Summary – Chapters Twelve and Thirteen
The next morning Deerslayer gives Chingachgook some of Hutter’s clothes and advises him to wash off his war paint. Although disgusted, he sees the necessity of this and does so.
Deerslayer and Judith talk again about paying a ransom with a rifle and powder. She agrees that they need more than this and refers to her father’s chest. They search for the key to unlock it and Chingachgook notices immediately that there is a difference between the clothes of the two women in their room. He guesses correctly that the key will be with Hetty’s few possessions (as Hutter does not mind that Hetty knows what is in his chest).
Deerslayer opens the chest and says Judith should look in it alone as it is likely to hold family secrets. She stops him and asks both men to stay as she has not been trusted to do so before. Deerslayer does as she asks and opens it.
He takes out fine items of male clothing and Chingachgook is especially taken with a scarlet coat. Judith then tries on a beautiful brocade dress that is also in the chest and Deerslayer praises her. He is reluctant to go down to the third layer as they have enough to barter with and Hutter may keep his secrets. Judith is reluctant to part with the dress, but Deerslayer explains she can trust to her looks and does not need such finery. The chapter ends with the discovery of two pistols (in the chest).
In Chapter Thirteen, they discover that the guns are loaded and have been for a long time. Deerslayer says they should fire them and his explodes. There is also a mathematical instrument used by seamen in the chest and Judith says this is not her father’s just as the clothes are not.
Deerslayer then takes out a small bag that contains chess pieces. He asks Judith if her parents talked of religion and when she says her father did not he says he has no God and thinks he worships these pieces as idols. She laughs and says she thinks he got hold of them as a sailor. She explains that one of the pieces is in the shape of an elephant and has seen pictures of these at the garrison and her mother had a book with them in. She recounts how her father burnt her mother’s books before she died and how she sometimes thinks this hastened her mother’s death.
Chingachgook says this piece will buy the ‘whole tribe’ but Deerslayer says it will be counterfeit money as it will encourage idolatry. Judith recollects these could be part of a game and when they find a board he comes round to her way of thinking. They decide to use the elephant pieces as payment and put everything else back in the chest.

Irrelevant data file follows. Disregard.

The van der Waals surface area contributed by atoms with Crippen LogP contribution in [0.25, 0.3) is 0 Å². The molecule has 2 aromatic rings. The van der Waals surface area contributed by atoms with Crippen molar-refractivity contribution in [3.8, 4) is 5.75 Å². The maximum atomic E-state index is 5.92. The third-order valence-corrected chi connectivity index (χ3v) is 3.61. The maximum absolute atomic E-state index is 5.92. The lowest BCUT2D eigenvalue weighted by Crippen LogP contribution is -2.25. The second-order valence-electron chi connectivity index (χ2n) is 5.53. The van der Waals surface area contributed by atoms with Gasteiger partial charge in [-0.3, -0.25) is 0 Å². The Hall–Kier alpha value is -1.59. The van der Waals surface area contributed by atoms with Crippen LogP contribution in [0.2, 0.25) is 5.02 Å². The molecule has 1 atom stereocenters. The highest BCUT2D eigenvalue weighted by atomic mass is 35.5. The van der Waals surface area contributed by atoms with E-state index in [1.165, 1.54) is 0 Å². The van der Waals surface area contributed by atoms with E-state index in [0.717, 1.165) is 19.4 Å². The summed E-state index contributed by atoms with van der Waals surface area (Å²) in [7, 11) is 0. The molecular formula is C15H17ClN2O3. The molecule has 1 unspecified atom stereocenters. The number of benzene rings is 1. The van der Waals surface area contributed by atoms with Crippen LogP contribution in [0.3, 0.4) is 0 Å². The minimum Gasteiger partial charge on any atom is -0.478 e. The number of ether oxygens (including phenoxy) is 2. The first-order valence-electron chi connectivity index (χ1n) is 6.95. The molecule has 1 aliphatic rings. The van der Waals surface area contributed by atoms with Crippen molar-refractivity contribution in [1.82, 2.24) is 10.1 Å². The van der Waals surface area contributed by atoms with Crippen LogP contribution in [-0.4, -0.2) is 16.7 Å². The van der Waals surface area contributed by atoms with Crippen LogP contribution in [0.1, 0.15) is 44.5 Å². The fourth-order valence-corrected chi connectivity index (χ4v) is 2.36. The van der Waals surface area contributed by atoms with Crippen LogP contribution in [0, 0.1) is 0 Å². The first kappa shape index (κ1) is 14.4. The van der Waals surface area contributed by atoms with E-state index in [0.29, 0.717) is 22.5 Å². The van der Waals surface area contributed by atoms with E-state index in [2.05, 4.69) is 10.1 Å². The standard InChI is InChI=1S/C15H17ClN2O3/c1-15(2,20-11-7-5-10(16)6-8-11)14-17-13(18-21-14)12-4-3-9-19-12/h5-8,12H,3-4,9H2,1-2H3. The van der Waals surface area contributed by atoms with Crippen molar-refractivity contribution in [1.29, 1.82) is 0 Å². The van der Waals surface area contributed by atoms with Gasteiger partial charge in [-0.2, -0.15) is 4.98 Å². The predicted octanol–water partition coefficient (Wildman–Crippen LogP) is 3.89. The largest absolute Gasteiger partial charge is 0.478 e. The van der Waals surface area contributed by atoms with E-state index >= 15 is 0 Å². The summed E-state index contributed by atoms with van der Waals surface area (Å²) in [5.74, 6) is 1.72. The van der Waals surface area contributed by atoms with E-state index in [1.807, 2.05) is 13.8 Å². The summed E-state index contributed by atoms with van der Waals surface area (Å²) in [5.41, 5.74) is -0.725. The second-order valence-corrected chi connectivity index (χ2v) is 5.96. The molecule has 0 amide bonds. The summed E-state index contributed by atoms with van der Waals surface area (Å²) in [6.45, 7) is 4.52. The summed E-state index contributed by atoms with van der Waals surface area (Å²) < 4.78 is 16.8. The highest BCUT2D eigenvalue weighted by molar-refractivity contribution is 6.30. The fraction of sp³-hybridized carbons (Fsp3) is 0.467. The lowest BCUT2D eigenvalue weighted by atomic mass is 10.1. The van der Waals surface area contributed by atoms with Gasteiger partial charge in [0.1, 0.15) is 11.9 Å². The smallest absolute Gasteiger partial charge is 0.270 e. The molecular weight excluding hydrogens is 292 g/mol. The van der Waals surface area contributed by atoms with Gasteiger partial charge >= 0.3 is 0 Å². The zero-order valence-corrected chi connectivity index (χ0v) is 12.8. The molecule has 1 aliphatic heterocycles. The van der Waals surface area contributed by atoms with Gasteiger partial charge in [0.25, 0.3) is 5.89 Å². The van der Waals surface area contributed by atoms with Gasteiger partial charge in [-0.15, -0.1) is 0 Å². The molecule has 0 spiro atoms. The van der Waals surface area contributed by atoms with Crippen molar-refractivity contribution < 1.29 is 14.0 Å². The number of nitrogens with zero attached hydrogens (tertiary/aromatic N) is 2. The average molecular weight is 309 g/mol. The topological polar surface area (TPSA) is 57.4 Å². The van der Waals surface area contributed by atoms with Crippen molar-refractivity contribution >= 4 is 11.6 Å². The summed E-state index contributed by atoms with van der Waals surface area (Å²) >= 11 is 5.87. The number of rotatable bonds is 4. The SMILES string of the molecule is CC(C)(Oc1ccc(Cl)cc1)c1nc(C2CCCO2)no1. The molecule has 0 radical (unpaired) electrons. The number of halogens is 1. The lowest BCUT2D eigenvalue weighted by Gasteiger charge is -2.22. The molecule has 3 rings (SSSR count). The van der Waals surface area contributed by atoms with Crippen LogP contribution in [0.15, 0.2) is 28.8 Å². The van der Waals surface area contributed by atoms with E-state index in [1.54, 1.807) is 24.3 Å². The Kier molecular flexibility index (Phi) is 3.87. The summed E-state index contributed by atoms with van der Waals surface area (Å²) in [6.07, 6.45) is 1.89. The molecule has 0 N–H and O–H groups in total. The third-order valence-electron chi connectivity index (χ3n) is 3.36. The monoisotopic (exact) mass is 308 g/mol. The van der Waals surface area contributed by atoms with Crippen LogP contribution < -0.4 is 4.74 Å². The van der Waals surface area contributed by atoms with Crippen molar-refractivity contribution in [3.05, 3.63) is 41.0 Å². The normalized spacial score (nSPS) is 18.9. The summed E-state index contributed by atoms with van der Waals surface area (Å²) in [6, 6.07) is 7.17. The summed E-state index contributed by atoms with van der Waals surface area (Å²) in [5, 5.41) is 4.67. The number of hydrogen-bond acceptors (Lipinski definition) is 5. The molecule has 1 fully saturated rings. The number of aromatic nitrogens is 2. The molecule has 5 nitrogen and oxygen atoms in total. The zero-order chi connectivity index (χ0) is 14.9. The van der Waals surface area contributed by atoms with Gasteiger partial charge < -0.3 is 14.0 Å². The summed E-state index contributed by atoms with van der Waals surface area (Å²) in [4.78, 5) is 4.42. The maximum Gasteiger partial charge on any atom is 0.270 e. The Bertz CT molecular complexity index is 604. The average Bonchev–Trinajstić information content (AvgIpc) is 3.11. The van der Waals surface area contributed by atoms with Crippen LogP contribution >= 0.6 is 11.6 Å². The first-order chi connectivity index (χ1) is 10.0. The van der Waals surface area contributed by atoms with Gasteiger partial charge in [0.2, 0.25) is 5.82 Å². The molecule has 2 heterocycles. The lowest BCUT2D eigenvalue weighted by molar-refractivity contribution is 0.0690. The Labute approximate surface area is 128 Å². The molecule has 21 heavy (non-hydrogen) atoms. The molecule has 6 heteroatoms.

Hetty suddenly appears in the doorway with a Native American youth. They came on a raft and Deerslayer tells Chingachgook to remain out of sight. Hetty explains what happened and that after reading from the Bible her captors said they would be happy to come to church here and wish Deerslayer would lend them the canoes to bring her father, Hurry and their women to the castle to ‘listen to the singing of the pale-face Manitou’. Judith thinks this is a trick and Deerslayer questions Hetty more and finds out the raft was ready for her to leave (like a miracle, according to her).
Deerslayer then lets the youth have a good look at the elephant piece so he can give an accurate description of it later. He then asks him what they intend to do with the captives. The youth signals that they will be scalped. Deerslayer tells him that two of the pieces are offered as ransom for the two men and is sent back to tell them.
Chingachgook and Hetty talk and she explains that Wah-ta! –Wah wants him to come for her an hour after dark at the point where Hetty landed last night.
Analysis – Chapters Twelve and Thirteen
The search through Hutter’s chest is ostensibly made to find items to bargain with. However, this also enables some more mystery to be alluded to in terms of his past, as it is not certain if the rumors of his earlier days as a pirate are true or not at this point. This background also allows for the introduction of certain exotic items that help to move the plot along. In addition, the references to the chess pieces, for example, are used to display both Deerslayer’s ignorance of worldly matters as well as his piety .
The DeerSlayer: Chapters 12-13
Summary – Chapters Twelve and Thirteen